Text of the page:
“I applaud President Biden’s nominations of three new members to the Postal Service Board of Governors. It is crystal clear that the Postal Service’s performance and its financial condition have deteriorated significantly, and new and better leadership is urgently needed,” said Rep. Carolyn Maloney, D-N.Y., chair of the House Oversight and Reform Committee. “I also commend the President for his continuing commitment to appoint individuals who represent the diversity of America. The board nominations today reflect that commitment.”

The body’s six sitting members are all older men, and all but one is White. The Postal Service’s workforce is disproportionately Black and female, compared to the rest of the federal workforce, and the agency has been a historical driver of employment in Black communities.

“Do you see it as a problem that the board of governors of the United States Postal Service looks like a millionaire White boys’ club,” Rep. Cori Bush, D-Mo., asked DeJoy, noting that “more than 35 percent of postal workers are people of color.”

DeJoy responded that “the Postal Service would love to have a diverse board that reflects its population,” and that the nomination process was controlled solely by the White House and Senate.

“The quicker we get some new board members from the administration, the less we can talk about this and move on to the plan and the real, real problems that we need to fix here,” he added.

Industry officials lauded the nominations, but said they had much to learn about McReynolds, whose postal background is largely on voting rights, and Hajjar, who left APWU several years ago.

“We’re very encouraged that the administration moved this fast,” said Art Sackler, manager of the Coalition for a 21st Century Postal Service, an industry group whose members include Amazon, eBay and other commercial mailers. “We hope there will be a speedy confirmation process.” (Amazon founder and chief executive Jeff Bezos owns The Washington Post.)

DeJoy spent most of the hearing dodging questions about his forthcoming strategic plan for the Postal Service, which includes higher prices and slower delivery, according to two people briefed on the details, who spoke on the condition of anonymity because the proposal is not yet complete.

Under questioning from Rep. Raja Krishnamoorthi, D-Ill., about the agency’s plan to eliminate two-day delivery windows for local mail, DeJoy said the agency was “evaluating all service standards.” When pressed further, he said that his plan would include two-day mail but that “some percentage of where the reach is right now may change” and “you need to define local.”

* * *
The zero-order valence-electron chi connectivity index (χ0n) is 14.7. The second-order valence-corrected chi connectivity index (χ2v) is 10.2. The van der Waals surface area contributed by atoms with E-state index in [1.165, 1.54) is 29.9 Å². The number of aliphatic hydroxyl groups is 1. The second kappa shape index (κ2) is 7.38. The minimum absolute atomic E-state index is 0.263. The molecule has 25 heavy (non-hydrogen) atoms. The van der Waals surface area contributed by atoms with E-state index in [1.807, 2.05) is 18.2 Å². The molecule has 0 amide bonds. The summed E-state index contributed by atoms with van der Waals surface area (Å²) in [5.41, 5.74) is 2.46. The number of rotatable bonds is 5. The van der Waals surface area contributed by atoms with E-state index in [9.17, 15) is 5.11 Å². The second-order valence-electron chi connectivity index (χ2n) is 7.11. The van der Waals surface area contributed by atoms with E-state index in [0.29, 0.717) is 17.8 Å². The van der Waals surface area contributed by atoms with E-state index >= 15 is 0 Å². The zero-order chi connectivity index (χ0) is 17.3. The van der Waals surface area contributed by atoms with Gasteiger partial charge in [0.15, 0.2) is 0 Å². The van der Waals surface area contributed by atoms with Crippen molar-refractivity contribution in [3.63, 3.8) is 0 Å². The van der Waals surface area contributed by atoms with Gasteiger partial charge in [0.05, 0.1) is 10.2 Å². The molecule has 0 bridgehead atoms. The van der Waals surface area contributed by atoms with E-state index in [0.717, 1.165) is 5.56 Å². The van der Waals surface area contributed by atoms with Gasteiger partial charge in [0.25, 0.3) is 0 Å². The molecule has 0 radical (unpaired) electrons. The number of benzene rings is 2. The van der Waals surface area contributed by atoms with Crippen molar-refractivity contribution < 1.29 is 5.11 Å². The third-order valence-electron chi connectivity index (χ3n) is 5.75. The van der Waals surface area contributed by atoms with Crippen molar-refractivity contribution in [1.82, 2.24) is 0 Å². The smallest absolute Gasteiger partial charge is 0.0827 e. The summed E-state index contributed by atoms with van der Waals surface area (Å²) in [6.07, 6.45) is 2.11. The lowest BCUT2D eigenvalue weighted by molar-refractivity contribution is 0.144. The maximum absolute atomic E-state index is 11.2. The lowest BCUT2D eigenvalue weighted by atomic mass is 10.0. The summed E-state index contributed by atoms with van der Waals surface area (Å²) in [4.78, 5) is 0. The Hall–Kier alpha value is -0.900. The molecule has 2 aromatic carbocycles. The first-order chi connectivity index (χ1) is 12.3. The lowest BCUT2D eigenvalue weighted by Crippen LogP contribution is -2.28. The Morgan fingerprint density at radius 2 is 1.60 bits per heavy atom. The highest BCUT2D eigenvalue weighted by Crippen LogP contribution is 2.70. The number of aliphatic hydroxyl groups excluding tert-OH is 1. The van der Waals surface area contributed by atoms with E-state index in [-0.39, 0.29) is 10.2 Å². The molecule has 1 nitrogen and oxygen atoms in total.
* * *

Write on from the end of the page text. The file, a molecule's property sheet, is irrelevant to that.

“If we in fact get the relief that we need in terms of time, we will put more mail on the ground,” DeJoy told Rep. Jamie Raskin, D-Md., moments later, citing problems with the Postal Service’s air transportation network as cause for delays over the holiday season.

That policy change, according to mailing and logistics experts, would gridlock the entire postal network.

“It sounds like your solution to the problems we’ve identified is just surrender,” Raskin said.


Several Republicans used the hearing to defend DeJoy and deride Democrats’ concerns from postal hearings over the summer. They had raised questions about the processing of absentee ballots ahead of an election that would largely conducted by mail. It sparked tense exchanges between Democrats who voted to impeach former president Donald Trump, and Republicans who, citing falsehoods about mail-in voting, attempted to overturn the election that removed him from office.

“You were the worst guy on the planet last time you were here,” Rep. Jim Jordan, R-Ohio, said. “I just want to know what’s changed.”

DeJoy responded, “Well, we had an election.”

Rep. Gerald Connolly, D-Va., called Jordan’s assertions “gaslighting” and referenced Trump’s false claims about fraud in mail-in voting.

Connolly asked Bloom whether the board was still “tickled pink” by the hiring of DeJoy, alluding to the description used by GOP board member John Barger in testimony before a Senate panel Sept. 9, 2020.

“I’m generally not tickled pink by things,” Bloom said. “But as I said, the board of governors believes the postmaster general in very difficult circumstances is doing a good job.”

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The Washington Post’s Cleve R. Wootson Jr. contributed to this report.